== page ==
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Sri Lanka

Integrity Officers to Decrease Bribery and Corruption (LK0024)

Overview

At-a-Glance

Action Plan: Sri Lanka Action Plan 2019-2021

Action Plan Cycle: 2019

Status: Active

Institutions

Lead Institution: Commission to Investigate Allegations of Bribery or Corruption (CIABOC)

Support Institution(s): Presidential Secretariat; Ministry in charge of Public Administration; Ministry in charge of Home Affairs; Ministry in charge of Provincial Councils & Local Government. Transparency International Sri Lanka and other engaged Civil Societies

Policy Areas

Capacity Building

IRM Review

IRM Report: Pending IRM Review

Starred: Pending IRM Review

Early Results: Pending IRM Review

Design i

Verifiable: Pending IRM Review

Relevant to OGP Values: Pending IRM Review

Potential Impact: Pending IRM Review

Implementation i

Completion: Pending IRM Review

Description

Improve public engagement for prevention of bribery and corruption through the presence of Integrity Officers within public authorities
1st March 2019– 31st August 2021
Lead implementing agency/ actor Commission to Investigate Allegations of Bribery or Corruption (CIABOC)
Commitment description
What is the public problem that the commitment will address? There is a lack of faith in the integrity of the public sector due to corruption. Citizens have grievances stemming from corruption such as extortion and bribe requests, but are unable to follow up on the complaints filed. Lack of awareness on the procedures, costs, time involved in obtaining a public service has led to manipulation of service recipients by some public officials leading to bribe taking. Citizens do not know whom to turn to when facing bribery and corruption at the point of service delivery. This this undermines their confidence in public institutions. Although various laws and regulations are introduced to curb bribery and corruption, they focus mainly on enforcing the law or penalizing offenders consequent to the occurrence of an incident of bribery and corruption. CIABOC has observed that implementation of laws and regulations alone has no effect in creating a culture free of bribery and corruption.
What is the commitment?
Many countries which have successfully curbed corruption in their societies have focused on raising integrity in the public service as an effective tool to prevent bribery and corruption. The purpose of this commitment is to limit opportunities for bribe taking and corruption by educating citizens on the means and modes of public service delivery with the assistance of Integrity Officers appointed in public institutions. When citizens have greater awareness on the type of public service that can be obtained from institutions, the procedure, time and cost involved, it will curtail opportunities for public officials to mislead them and thus engage in bribe-taking or corruption. In the process, public sector employees too will be made aware on how to prevent bribery or corruption in their institutions.
How will the commitment contribute to solve the public problem? This commitment will provide for the appointment of Integrity Officers in public institutions to create wide awareness on public service delivery and facilitate citizens to obtain their services. The Integrity Officers will be responsible for creating Citizen Charters. Where necessary, the Integrity Officer, under the guidance of the Head of the Department, will appoint a facilitating officer to provide guidance to the citizens, facilitate communication with the relevant service providing officer, and ensure that an efficient service is being provided. Further, the Integrity Officer will be responsible to simplify and clarify circulars that lack clarity and take action to raise awareness among citizens and staff employees concerning such circulars. They will also take action to implement and comply with a code of ethics, Conflict of Interest rules, Gift rules and provision of assets declarations.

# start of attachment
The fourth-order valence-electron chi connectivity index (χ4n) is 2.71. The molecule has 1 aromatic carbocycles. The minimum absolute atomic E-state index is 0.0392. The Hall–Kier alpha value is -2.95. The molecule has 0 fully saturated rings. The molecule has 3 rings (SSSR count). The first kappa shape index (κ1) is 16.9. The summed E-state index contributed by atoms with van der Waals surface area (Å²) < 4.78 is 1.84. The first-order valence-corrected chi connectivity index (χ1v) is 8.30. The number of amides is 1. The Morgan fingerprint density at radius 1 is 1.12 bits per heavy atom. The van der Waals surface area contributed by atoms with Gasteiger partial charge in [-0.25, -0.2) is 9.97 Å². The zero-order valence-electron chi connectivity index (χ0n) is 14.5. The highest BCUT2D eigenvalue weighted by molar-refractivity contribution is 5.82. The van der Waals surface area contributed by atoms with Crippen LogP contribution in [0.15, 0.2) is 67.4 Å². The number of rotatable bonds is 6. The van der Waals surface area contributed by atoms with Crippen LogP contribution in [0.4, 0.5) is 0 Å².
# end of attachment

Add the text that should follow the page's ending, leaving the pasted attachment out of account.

Why is this commitment relevant to OGP values? This commitment promotes transparency and public participation as it guides and facilitates citizens on the services that could be obtained from the public Institution. It also enhances public accountability since this whole process of having Integrity Officers improves the clarity of the actions of public institutions.
Additional information The Commitment supports the objectives of the United Nations Convention Against Corruption; the implementation of the Sustainable Development Goal No. 16 which calls for reducing corruption and bribery; and the current initiatives by the CIABOC, including the implementation of an envisaged national action plan to combat corruption which is under preparation.
Milestone Activity with a verifiable deliverable Start Date: End Date:
1. Cabinet approval is obtained to appoint Integrity Officers in all public institutions and circular instructions are issued accordingly. March 2019 July 2019
2. Role and responsibilities of Integrity Officers are disseminated by electronic, print and digital media and a public awareness campaign. Integrity Officer contact details and functions are displayed at the entrance of all public institutions (trilingual and Braille) and websites. July 2019 December 2019
3. Citizen Charters providing information on the type of services provided, costs for such services, delivery time etc are displayed in every service providing institution. July 2019 December 2019
4. Examine procedures and circulars in operation in the institution, and where such procedures and circulars lack clarity or are complex, take necessary steps to make them simple and clear. January 2020 July 2020
5. Where required, under the guidance of the Head of the Institution, appoint a ‘Facilitating Officer’ to guide and facilitate the public. January 2020 July 2020


Commitments

Open Government Partnership